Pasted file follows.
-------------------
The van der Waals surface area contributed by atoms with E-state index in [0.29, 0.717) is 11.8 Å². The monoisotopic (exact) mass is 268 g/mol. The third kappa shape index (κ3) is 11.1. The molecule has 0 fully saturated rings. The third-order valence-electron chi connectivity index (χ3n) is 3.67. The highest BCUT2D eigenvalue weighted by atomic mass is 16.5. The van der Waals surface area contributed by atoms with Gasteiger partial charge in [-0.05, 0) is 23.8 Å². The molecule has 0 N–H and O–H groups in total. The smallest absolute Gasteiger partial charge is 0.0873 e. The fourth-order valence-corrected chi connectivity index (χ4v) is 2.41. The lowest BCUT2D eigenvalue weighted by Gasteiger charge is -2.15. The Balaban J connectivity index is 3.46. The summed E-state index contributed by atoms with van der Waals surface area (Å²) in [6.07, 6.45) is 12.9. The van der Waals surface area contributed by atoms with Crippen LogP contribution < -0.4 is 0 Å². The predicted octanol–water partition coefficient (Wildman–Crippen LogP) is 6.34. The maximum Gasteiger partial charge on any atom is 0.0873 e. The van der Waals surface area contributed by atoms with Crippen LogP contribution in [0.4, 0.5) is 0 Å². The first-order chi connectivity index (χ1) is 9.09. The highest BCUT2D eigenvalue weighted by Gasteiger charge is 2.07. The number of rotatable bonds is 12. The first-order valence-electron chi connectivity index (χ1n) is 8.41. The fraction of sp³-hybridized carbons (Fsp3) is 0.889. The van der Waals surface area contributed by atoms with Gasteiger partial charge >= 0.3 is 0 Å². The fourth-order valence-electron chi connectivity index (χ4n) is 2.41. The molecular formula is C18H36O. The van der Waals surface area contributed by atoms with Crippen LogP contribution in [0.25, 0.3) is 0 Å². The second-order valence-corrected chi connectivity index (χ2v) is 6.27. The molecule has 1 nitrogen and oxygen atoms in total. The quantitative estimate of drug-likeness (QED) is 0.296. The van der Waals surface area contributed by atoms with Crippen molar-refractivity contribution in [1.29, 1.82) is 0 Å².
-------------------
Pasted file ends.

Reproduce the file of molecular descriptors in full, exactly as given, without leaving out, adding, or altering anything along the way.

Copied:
The van der Waals surface area contributed by atoms with E-state index in [0.29, 0.717) is 11.8 Å². The monoisotopic (exact) mass is 268 g/mol. The third kappa shape index (κ3) is 11.1. The molecule has 0 fully saturated rings. The third-order valence-electron chi connectivity index (χ3n) is 3.67. The highest BCUT2D eigenvalue weighted by atomic mass is 16.5. The van der Waals surface area contributed by atoms with Gasteiger partial charge in [-0.05, 0) is 23.8 Å². The molecule has 0 N–H and O–H groups in total. The smallest absolute Gasteiger partial charge is 0.0873 e. The fourth-order valence-corrected chi connectivity index (χ4v) is 2.41. The lowest BCUT2D eigenvalue weighted by Gasteiger charge is -2.15. The Balaban J connectivity index is 3.46. The summed E-state index contributed by atoms with van der Waals surface area (Å²) in [6.07, 6.45) is 12.9. The van der Waals surface area contributed by atoms with Crippen LogP contribution < -0.4 is 0 Å². The predicted octanol–water partition coefficient (Wildman–Crippen LogP) is 6.34. The maximum Gasteiger partial charge on any atom is 0.0873 e. The van der Waals surface area contributed by atoms with Crippen LogP contribution in [0.4, 0.5) is 0 Å². The first-order chi connectivity index (χ1) is 9.09. The highest BCUT2D eigenvalue weighted by Gasteiger charge is 2.07. The number of rotatable bonds is 12. The first-order valence-electron chi connectivity index (χ1n) is 8.41. The fraction of sp³-hybridized carbons (Fsp3) is 0.889. The van der Waals surface area contributed by atoms with Gasteiger partial charge >= 0.3 is 0 Å². The fourth-order valence-electron chi connectivity index (χ4n) is 2.41. The molecular formula is C18H36O. The van der Waals surface area contributed by atoms with Crippen LogP contribution in [0.25, 0.3) is 0 Å². The second-order valence-corrected chi connectivity index (χ2v) is 6.27. The molecule has 1 nitrogen and oxygen atoms in total. The quantitative estimate of drug-likeness (QED) is 0.296. The van der Waals surface area contributed by atoms with Crippen molar-refractivity contribution in [1.29, 1.82) is 0 Å².